Most people aren't familiar with sea sponges beyond a certain inaccurate cartoon character. Because of that our lab is often asked the same questions, so we tried to answer a few of the more frequent ones below.
Are sponges an animal or plant? Are they even alive?
Sponges are animals! They are thought to be either the first, or one of the first animals to have ever evolved. They have multiple cells that serve different functions and can elicit a whole body response to external stimuli (such as sediment, physical touch, and flow).
Is my dish sponge the same as a sea sponge?
The sponges we buy for our dishes are synthetic, and have nothing to do with marine sponges. However, sponges around the world have been harvested for centuries for use as body sponges. Not all sponges can be used for this, since some sponges have glass skeletons made of sharp "spicules" that would act like fiberglass on your body (ouch!). Even working with these "glass" sponges (Class Hexactinellida), we have to be careful and handle them with gloves. Only sponges in the group Demospongiae can be used on our bodies. Even then, in many places sponge over-harvesting has depleted sponge populations beyond recovery, so using natural sponges is not a great "alternative" or "green" option.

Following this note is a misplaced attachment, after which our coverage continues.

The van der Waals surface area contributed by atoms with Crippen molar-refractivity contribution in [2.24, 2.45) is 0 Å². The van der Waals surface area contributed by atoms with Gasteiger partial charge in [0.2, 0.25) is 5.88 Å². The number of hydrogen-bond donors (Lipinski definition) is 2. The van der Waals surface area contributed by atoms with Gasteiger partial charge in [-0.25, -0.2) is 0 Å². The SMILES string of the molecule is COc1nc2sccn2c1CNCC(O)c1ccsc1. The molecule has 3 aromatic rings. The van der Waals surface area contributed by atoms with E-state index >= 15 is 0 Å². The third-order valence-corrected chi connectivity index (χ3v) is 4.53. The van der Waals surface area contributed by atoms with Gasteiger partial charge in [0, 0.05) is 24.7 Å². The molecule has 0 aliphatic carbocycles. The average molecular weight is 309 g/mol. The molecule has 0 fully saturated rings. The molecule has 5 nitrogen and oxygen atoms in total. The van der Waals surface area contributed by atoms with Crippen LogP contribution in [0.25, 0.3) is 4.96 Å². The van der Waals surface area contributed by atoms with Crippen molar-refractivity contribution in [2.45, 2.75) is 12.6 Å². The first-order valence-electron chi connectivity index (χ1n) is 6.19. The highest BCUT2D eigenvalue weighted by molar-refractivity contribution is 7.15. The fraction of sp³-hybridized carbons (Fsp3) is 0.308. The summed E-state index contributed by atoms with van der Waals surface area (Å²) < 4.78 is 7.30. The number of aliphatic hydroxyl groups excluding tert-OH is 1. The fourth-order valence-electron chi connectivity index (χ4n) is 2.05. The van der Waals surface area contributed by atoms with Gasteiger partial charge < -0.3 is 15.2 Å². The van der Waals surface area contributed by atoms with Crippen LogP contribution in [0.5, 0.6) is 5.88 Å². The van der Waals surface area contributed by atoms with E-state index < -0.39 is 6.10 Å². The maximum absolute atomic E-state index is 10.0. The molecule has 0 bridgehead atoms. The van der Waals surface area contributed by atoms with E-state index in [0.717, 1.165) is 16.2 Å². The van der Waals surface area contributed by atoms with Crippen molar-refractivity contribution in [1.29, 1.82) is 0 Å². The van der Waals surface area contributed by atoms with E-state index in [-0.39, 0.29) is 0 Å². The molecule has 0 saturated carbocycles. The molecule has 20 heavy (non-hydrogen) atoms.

WHy are sponges important for the environment?
Sponges are prolific filter feeders, and as they filter they take out bacteria to feed on, and excrete wastes such as CO2, ammonia, and nitrates. In areas where there are a lot of sponges, this can massively change the water chemistry around them. Many animals can't feed on bacteria, but they can feed on sponge wastes; this is why sponges have been called the "screen between the used and the unused". By turning un-usable materials into something other organisms can use, sponges form the base of an entire food web. Perhaps as importantly, the complex structure and open crevices within sponges form the perfect hiding spot and habitat for animals. Many juvenile commercial species, such as rockfish, find their home around sponges. Research has shown that in areas where there are more sponges, there is a higher biodiversity of other animals.
Are sponges the first ever animal to evolve?
This is very complicated question, and one that is currently hotly debated among evolutionary biologists. Until very recently, sponges were more or less uncontested as the first animal to have evolved; however, it was with recent genetic analysis that things became complex. A group of animals called ctenophores (or, comb jellies) turned out to have fewer genes in common with later animals than sponges did. This means that sponges seem more closely related other animals, and ergo evolved later than ctenophores. This is interesting, because sponges have no nerves and no gut, while ctenophores do. If this new hypothesis is correct, that means sponges could have lost these intricate traits that we consider a hallmark of more 'derived' animals.